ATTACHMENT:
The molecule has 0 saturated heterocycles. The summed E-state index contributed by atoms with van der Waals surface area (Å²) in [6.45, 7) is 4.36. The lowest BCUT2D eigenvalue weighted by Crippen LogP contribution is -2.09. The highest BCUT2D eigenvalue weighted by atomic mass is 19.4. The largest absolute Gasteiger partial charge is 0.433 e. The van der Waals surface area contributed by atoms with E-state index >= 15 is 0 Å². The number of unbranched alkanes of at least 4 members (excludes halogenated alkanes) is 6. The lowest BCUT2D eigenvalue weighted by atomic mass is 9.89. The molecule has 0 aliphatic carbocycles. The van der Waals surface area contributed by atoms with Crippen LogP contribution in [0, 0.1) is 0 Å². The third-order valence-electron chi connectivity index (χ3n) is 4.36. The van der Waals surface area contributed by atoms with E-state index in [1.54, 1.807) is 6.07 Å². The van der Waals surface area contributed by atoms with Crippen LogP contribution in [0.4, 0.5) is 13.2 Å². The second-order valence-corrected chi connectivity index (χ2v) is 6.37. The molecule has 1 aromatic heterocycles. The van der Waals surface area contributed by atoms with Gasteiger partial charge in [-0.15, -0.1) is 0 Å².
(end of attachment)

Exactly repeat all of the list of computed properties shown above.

The molecule has 0 saturated heterocycles. The summed E-state index contributed by atoms with van der Waals surface area (Å²) in [6.45, 7) is 4.36. The lowest BCUT2D eigenvalue weighted by Crippen LogP contribution is -2.09. The highest BCUT2D eigenvalue weighted by atomic mass is 19.4. The largest absolute Gasteiger partial charge is 0.433 e. The van der Waals surface area contributed by atoms with E-state index >= 15 is 0 Å². The number of unbranched alkanes of at least 4 members (excludes halogenated alkanes) is 6. The lowest BCUT2D eigenvalue weighted by atomic mass is 9.89. The molecule has 0 aliphatic carbocycles. The van der Waals surface area contributed by atoms with Crippen LogP contribution in [0, 0.1) is 0 Å². The third-order valence-electron chi connectivity index (χ3n) is 4.36. The van der Waals surface area contributed by atoms with E-state index in [1.54, 1.807) is 6.07 Å². The van der Waals surface area contributed by atoms with Crippen LogP contribution in [0.4, 0.5) is 13.2 Å². The second-order valence-corrected chi connectivity index (χ2v) is 6.37. The molecule has 1 aromatic heterocycles. The van der Waals surface area contributed by atoms with Gasteiger partial charge in [-0.15, -0.1) is 0 Å².